19. Cell Death -occurs more often than one imagines! a) Most embryo development involves programmed cell death. 18_18_sculpts_digits.jpg

  20. 18_19_tadpole_frog.jpg b) The tail of the tadpole is absorbed via apoptosis. Also, in adult multicellular organisms cell death is a regular occurrence. In humans EACH HOUR we lose many many BILLIONS of cells via apoptosis. Most of these are healthy cells which have no defects. WHY? Development and regulation controls. i.e. B and T cells are removed that do not pass certain tests.

  21. Apoptosis results in a quick and clean cell death, without damaging its neighbours, or eliciting an immune response. Every cell is equipped with the ‘cell death pathway’. Apoptosis is an intracellular proteolytic pathway. The DNA is broken into small 200 bp units. The cytoplasm shrinks. The mitochondria release cytochrome c. The outer surface of the plasma membrane gets coated with a different sugar - one that macrophages can sense and phagocytose. 18_20_Apoptosis_.jpg

  22. Caspases • Proteins which degrade other proteins are employed by apoptosis - caspases • Made as inactive precursors - procaspases • These are activated by other proteins when the right signal is received • One caspase cleaves the lamin proteins resulting in the irreversible breakdown of the nuclear membrane.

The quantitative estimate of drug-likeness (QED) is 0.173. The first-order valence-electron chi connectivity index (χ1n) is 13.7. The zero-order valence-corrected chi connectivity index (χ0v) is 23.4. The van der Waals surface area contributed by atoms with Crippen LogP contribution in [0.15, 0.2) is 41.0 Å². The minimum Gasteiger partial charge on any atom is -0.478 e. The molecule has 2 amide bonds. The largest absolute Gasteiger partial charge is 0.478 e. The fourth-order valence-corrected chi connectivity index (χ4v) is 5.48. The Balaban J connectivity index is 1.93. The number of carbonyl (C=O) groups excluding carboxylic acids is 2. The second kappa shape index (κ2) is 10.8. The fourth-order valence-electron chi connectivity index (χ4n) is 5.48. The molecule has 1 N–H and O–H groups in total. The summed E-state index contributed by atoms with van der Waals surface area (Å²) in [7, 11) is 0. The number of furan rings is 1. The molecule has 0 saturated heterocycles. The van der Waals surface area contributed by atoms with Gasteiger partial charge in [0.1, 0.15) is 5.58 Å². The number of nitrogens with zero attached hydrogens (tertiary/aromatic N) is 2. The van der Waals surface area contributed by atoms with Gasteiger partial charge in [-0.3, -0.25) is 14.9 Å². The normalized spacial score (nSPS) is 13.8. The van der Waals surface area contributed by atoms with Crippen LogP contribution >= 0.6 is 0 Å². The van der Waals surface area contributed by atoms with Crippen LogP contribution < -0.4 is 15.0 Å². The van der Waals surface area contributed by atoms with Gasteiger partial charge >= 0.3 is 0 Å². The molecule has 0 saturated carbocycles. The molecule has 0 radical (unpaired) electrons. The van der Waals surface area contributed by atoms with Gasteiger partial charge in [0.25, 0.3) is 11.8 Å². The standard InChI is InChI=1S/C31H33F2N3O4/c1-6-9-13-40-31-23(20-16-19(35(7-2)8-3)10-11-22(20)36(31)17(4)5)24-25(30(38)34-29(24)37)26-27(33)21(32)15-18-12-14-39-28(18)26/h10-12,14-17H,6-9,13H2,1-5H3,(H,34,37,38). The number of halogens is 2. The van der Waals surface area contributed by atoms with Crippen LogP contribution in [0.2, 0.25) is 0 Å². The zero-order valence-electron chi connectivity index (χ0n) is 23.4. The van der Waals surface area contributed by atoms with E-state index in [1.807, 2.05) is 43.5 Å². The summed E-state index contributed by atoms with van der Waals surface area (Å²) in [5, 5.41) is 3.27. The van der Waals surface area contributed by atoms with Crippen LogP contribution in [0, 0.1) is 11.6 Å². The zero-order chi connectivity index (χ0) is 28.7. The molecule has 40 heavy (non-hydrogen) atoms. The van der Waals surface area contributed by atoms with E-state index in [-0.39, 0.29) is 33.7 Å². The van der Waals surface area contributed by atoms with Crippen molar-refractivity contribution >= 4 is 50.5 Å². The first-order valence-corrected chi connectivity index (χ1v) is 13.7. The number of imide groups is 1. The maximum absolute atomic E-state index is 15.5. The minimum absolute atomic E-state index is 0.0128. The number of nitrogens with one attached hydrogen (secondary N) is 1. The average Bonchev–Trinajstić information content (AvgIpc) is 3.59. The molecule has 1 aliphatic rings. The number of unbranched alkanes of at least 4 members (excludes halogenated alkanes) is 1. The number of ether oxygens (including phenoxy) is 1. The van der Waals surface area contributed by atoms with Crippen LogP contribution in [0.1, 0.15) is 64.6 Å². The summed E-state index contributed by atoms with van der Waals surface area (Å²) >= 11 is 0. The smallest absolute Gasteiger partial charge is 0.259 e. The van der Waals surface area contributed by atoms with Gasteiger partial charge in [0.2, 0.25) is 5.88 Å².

23. 18_21_proteolytic_cas.jpg

  24. 18_22_Bcl_2_family.jpg

  25. Control of cell numbers and cell size • Three processes operate to control the eventual form a body part takes • Cell growth • Cell division • Cell death • Single celled organisms grow as fast as they are able to limited by factors such a food availability • Multicellular organisms receive signals from other cells in the body

  26. These signals can be classified into three catergories • Mitogens - these allow the cell to enter the cell cycle • Growth factors - increase in cell mass • Survival factors - suppress apoptosis

  27. 18_25_growth_factors.jpg

  28. 18_27_nerve_target.jpg

  29. 18_28_regulating_Bcl2.jpg